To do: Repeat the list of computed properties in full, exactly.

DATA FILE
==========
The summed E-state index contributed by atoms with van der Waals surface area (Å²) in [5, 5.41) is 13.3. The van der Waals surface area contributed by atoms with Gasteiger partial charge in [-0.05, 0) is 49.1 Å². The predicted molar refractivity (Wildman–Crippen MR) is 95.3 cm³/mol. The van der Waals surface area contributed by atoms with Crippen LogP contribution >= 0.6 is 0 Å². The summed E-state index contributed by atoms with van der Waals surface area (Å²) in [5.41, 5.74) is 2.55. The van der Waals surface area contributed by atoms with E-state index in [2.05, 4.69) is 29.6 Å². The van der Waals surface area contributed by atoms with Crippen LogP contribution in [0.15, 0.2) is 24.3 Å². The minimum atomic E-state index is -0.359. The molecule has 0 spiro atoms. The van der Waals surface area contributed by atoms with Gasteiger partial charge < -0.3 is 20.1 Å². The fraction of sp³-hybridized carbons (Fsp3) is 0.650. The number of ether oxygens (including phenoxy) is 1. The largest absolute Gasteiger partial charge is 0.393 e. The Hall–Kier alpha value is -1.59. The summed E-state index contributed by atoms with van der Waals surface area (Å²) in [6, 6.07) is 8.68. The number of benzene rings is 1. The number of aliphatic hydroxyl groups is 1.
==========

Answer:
The summed E-state index contributed by atoms with van der Waals surface area (Å²) in [5, 5.41) is 13.3. The van der Waals surface area contributed by atoms with Gasteiger partial charge in [-0.05, 0) is 49.1 Å². The predicted molar refractivity (Wildman–Crippen MR) is 95.3 cm³/mol. The van der Waals surface area contributed by atoms with Crippen LogP contribution >= 0.6 is 0 Å². The summed E-state index contributed by atoms with van der Waals surface area (Å²) in [5.41, 5.74) is 2.55. The van der Waals surface area contributed by atoms with E-state index in [2.05, 4.69) is 29.6 Å². The van der Waals surface area contributed by atoms with Crippen LogP contribution in [0.15, 0.2) is 24.3 Å². The minimum atomic E-state index is -0.359. The molecule has 0 spiro atoms. The van der Waals surface area contributed by atoms with Gasteiger partial charge < -0.3 is 20.1 Å². The fraction of sp³-hybridized carbons (Fsp3) is 0.650. The number of ether oxygens (including phenoxy) is 1. The largest absolute Gasteiger partial charge is 0.393 e. The Hall–Kier alpha value is -1.59. The summed E-state index contributed by atoms with van der Waals surface area (Å²) in [6, 6.07) is 8.68. The number of benzene rings is 1. The number of aliphatic hydroxyl groups is 1.